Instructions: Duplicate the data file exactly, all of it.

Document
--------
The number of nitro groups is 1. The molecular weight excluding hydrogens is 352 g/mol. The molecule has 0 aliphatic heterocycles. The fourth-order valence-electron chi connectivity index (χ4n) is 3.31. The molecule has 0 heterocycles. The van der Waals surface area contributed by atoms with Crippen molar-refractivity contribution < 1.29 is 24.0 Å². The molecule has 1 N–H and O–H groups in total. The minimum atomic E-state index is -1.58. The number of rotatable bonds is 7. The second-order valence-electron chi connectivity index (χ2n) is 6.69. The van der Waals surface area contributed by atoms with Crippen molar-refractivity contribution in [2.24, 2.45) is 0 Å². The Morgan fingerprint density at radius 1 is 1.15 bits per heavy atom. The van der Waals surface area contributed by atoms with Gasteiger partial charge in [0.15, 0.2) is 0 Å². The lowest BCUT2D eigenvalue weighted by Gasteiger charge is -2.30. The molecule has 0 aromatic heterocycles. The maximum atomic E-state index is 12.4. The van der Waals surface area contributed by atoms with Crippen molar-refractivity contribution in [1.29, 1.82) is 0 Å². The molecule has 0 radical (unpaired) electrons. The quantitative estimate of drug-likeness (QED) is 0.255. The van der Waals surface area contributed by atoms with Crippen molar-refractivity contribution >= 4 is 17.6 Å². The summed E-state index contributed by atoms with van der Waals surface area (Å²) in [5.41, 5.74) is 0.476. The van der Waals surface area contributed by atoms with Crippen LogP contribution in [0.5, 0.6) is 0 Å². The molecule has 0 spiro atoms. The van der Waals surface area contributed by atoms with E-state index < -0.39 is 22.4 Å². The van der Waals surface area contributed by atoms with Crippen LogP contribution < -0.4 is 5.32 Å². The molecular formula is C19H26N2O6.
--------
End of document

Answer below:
The number of nitro groups is 1. The molecular weight excluding hydrogens is 352 g/mol. The molecule has 0 aliphatic heterocycles. The fourth-order valence-electron chi connectivity index (χ4n) is 3.31. The molecule has 0 heterocycles. The van der Waals surface area contributed by atoms with Crippen molar-refractivity contribution < 1.29 is 24.0 Å². The molecule has 1 N–H and O–H groups in total. The minimum atomic E-state index is -1.58. The number of rotatable bonds is 7. The second-order valence-electron chi connectivity index (χ2n) is 6.69. The van der Waals surface area contributed by atoms with Crippen molar-refractivity contribution in [2.24, 2.45) is 0 Å². The Morgan fingerprint density at radius 1 is 1.15 bits per heavy atom. The van der Waals surface area contributed by atoms with Gasteiger partial charge in [0.15, 0.2) is 0 Å². The lowest BCUT2D eigenvalue weighted by Gasteiger charge is -2.30. The molecule has 0 aromatic heterocycles. The maximum atomic E-state index is 12.4. The van der Waals surface area contributed by atoms with Crippen molar-refractivity contribution in [1.29, 1.82) is 0 Å². The molecule has 0 radical (unpaired) electrons. The quantitative estimate of drug-likeness (QED) is 0.255. The van der Waals surface area contributed by atoms with Crippen molar-refractivity contribution >= 4 is 17.6 Å². The summed E-state index contributed by atoms with van der Waals surface area (Å²) in [5.41, 5.74) is 0.476. The van der Waals surface area contributed by atoms with Crippen LogP contribution in [0.5, 0.6) is 0 Å². The molecule has 0 spiro atoms. The van der Waals surface area contributed by atoms with E-state index < -0.39 is 22.4 Å². The van der Waals surface area contributed by atoms with Crippen LogP contribution < -0.4 is 5.32 Å². The molecular formula is C19H26N2O6.